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RIOR to the long vacation just terminated, an important question, bearing on the system of Legal Education for the Bar, was, as we are informed on competent authority, formally submitted to the consideration of the Bench of Lincoln's Inn, and, as it would appear to us, somewhat precipitately decided, The main question thus mooted and discussed in that very learned body was neither more nor less than this-Is the institution of a compulsory examination preliminary to proceeding to the degree of Barrister-at-Law expedient, or is it not? -and this was carried (so, at least, it is rumoured through the profession) in the negative-whether by an overwhelming majority or otherwise we are not informed.

Deeply deploring the decision arrived at by the influential Society above named, and firm in our belief, for reasons heretofore1 sufficiently set forth, that, with a view to resuscitating and raising the status of the Bar, the test of fitness afforded by a combined oral and written examination is essential, we do not hesitate to express a hope that the Inns of Court may nevertheless continue to act in concert, and with that unanimity which has for some years prevailed in their councils, to uphold the existing system of Legal Education, which, though susceptible of much improvement, has thus far worked efficiently and well. Nor do we make this remark with any apprehension that amongst the benchers of Lincoln's Inn, or of any other of the learned societies, there exists a feeling of hostility to the system now in force, but rather lest it might, from our silence, be inferred that the advocates of a compulsory examination would hesitate as to accepting ad interim the concessions made to


1 See article on the Inns of Court Commission, Law Mag. vol. lv. p. 76, et seq.

2 We must remind our readers that the present system was established in 1852.

them, or would forego a part because they cannot as yet obtain the whole.

Throughout the correspondence touching the subject now before us, which has appeared in the columns of a leading journal during the past recess, we have particularly noticed that no doubt has been suggested in regard to one point, viz., that the course of study sanctioned during the last few years by the Inns of Court has already been productive of good; and we have ourselves received from independent sources so much evidence to a like effect,-evidence wholly impartial and free from bias or suspicion,-that we may, without fear of contradiction, assume the truth to be so. Greatly do we lament that those in the higher ranks of the profession, who are opposed, or, may be, indifferent, to the maintenance of the lectures, public and private, delivered in the halls of our ancient Inns, abstain from satisfying themselves by personal investigation of the truth or fallacy of the convictions which, we doubt not conscientiously, they entertain. None such, as we think, would fail to be surprised at the degree of interest daily manifested by the students in the topics handled by the reader, and the amount of ready and accurate knowledge which they display. What we now say is not put forth idly, or in a spirit of exaggeration, or without much thought. It is a fact that in some of the classes -at which, be it remembered, the attendance is wholly voluntary-legal questions, difficult and complex in their nature, have from time to time been discussed by the students in the presence of the reader with an ability and zeal auguring well for their attainment of professional distinction hereafter, and evidencing the actual possession of goodly stores of knowledge. Even at the public lectures, at which the attendance is compulsory, the minute and copious notes which are systematically taken by the majority of the audience indicate at once a desire on their part to obtain information upon legal subjects, and a confidence in the means of doing so afforded. We shall not, however, dwell longer upon this subject, for those to whom we would now more especially address ourselves-the benchers of the Inns of Court-have it within their own power to test the truth of what we say; and if doubtful respecting it, we carnestly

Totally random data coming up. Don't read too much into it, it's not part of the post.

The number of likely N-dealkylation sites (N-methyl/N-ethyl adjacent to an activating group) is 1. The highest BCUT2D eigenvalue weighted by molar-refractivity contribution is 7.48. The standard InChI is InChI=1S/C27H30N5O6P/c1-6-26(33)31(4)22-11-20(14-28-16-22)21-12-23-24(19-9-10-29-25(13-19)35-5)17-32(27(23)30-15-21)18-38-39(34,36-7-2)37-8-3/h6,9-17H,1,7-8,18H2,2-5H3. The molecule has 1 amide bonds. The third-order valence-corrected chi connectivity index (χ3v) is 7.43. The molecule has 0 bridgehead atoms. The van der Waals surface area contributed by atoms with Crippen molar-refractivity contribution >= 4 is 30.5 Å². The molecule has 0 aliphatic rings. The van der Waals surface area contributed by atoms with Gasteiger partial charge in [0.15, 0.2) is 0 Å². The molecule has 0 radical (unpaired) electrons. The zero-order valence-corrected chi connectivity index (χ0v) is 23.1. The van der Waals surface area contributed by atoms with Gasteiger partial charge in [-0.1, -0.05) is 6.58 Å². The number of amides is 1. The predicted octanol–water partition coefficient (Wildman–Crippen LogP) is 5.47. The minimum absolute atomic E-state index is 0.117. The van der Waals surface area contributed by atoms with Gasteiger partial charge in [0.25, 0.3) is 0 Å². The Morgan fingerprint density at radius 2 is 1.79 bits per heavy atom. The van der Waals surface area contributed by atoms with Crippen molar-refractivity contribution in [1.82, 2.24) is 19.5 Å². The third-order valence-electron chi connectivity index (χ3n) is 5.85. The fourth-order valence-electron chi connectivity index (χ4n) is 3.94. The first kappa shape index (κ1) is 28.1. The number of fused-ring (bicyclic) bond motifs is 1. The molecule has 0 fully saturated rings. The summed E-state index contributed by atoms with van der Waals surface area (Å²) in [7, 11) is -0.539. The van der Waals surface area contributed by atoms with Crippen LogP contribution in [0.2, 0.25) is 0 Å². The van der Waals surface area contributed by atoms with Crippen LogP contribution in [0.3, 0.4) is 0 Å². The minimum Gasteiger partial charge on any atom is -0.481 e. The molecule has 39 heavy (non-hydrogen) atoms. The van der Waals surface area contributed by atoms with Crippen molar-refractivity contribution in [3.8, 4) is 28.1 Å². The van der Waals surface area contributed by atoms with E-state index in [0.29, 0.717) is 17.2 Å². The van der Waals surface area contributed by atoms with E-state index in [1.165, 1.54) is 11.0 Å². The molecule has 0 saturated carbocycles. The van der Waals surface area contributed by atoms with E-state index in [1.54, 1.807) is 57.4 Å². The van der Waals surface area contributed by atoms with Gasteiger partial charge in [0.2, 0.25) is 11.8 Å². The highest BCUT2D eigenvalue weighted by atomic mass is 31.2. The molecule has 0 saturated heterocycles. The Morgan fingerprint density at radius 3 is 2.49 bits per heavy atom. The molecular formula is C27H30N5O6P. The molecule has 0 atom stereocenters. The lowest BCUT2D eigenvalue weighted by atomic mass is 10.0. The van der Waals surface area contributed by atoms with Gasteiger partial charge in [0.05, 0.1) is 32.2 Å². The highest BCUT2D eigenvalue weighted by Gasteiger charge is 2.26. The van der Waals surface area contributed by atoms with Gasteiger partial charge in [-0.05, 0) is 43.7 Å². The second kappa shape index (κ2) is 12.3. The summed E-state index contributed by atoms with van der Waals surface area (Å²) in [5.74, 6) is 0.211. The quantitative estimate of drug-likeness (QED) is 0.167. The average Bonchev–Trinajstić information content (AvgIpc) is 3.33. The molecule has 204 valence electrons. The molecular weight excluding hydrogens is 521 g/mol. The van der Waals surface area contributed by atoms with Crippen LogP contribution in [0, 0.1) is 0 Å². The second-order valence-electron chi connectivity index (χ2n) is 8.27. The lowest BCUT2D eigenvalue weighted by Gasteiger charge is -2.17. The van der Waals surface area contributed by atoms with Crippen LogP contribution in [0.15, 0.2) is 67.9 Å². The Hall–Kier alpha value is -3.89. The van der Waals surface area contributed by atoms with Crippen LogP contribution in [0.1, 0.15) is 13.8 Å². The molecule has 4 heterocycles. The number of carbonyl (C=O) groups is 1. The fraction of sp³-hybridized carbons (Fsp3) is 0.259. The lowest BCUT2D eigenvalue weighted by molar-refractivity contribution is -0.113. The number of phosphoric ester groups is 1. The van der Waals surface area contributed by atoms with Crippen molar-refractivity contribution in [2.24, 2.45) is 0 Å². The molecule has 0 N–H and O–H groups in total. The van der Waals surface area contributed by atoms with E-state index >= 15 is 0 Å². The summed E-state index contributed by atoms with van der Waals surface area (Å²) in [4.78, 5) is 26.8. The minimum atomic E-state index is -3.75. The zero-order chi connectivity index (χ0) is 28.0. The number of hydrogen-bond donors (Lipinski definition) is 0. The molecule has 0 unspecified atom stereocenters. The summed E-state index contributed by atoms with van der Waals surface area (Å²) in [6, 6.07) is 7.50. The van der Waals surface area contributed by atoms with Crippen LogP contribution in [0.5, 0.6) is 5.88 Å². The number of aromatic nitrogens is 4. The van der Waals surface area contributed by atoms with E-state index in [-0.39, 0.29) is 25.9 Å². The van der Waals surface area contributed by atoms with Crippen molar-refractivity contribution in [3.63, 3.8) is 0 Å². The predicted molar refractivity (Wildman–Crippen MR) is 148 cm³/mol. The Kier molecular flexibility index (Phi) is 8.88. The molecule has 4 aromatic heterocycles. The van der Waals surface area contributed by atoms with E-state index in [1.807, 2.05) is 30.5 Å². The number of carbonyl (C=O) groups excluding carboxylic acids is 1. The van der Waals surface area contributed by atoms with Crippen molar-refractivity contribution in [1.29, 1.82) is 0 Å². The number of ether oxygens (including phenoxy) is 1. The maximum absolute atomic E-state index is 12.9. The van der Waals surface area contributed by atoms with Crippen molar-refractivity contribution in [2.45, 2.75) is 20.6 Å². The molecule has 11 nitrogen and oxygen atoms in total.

hope that they may do so. In the mean time, it is our duty, in the pages of a periodical which has identified itself with the cause of educational reform, to impress upon the minds of our readers this fact, that beneficial results have followed from the system of lectures and voluntary examinations now in force; and we may add that these results would hereafter be augmented by the occasional supervision of the ruling bodies of our learned societies, and by some more direct recognition from their component members of what is being done with their consent.